Antarctic dream drives Murray Bridge’s newest doctor

Elyse Marx grew up locally, now she's practising locally. But she has her eyes set on a more remote location.

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Elyse Marx has already been through nine years of medical training – and that was the easy part.

Although she has only started work in her home town, Murray Bridge’s newest doctor has already set her sights on her next goal.

She dreams of working as a doctor in Antarctica.

“It’s a bit daunting, but it would be a great experience,” she said.

“In Antarctica everyone is usually healthy and aged 20 to 50 ... (and) they’re well equipped down there, but not as well equipped as at the RAH (Royal Adelaide Hospital).

“I’ve always tried to challenge myself a bit.”

Dr Marx is one of two GP registrars, or early-career doctors, to have started at Bridge Clinic this month.

She hoped working in Murray Bridge, where GPs filled a variety of roles both at their clinics and in the hospital, would help her develop the independence she would need in her dream job.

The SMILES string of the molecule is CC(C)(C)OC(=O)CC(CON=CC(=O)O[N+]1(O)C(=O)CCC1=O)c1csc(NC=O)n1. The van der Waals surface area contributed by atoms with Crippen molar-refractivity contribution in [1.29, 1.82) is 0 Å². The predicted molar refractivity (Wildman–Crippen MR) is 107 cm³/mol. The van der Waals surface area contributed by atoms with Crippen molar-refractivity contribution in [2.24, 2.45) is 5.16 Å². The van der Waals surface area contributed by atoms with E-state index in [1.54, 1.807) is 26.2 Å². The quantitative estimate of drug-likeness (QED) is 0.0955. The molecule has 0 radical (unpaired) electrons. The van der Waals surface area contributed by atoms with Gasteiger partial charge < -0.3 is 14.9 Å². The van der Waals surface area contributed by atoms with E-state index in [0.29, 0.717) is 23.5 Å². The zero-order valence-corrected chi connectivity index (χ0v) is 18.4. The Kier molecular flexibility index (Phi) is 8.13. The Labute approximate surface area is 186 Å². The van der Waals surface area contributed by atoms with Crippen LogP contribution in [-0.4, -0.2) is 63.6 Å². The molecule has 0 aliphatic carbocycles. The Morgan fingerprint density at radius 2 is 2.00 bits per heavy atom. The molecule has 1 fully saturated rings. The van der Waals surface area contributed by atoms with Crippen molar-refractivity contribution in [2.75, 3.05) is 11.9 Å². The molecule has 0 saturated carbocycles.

She said patients had given her a lot of positive feedback since she started in general practice last February, right as COVID was arriving in Australia.

She looked forward to being a positive force in the town where she had grown up.

GP registrars are fully qualified doctors, but typically work under the supervision of a more senior colleague for the first few years of their careers.

Ninety GP registrars have started vocational placements this year through GP training organisation GPEx.

GPEx chief executive officer Stephanie Clota said those who trained in regional and rural clinics were 35 per cent more likely to practise in the country for every 10 weeks they spent on placement.

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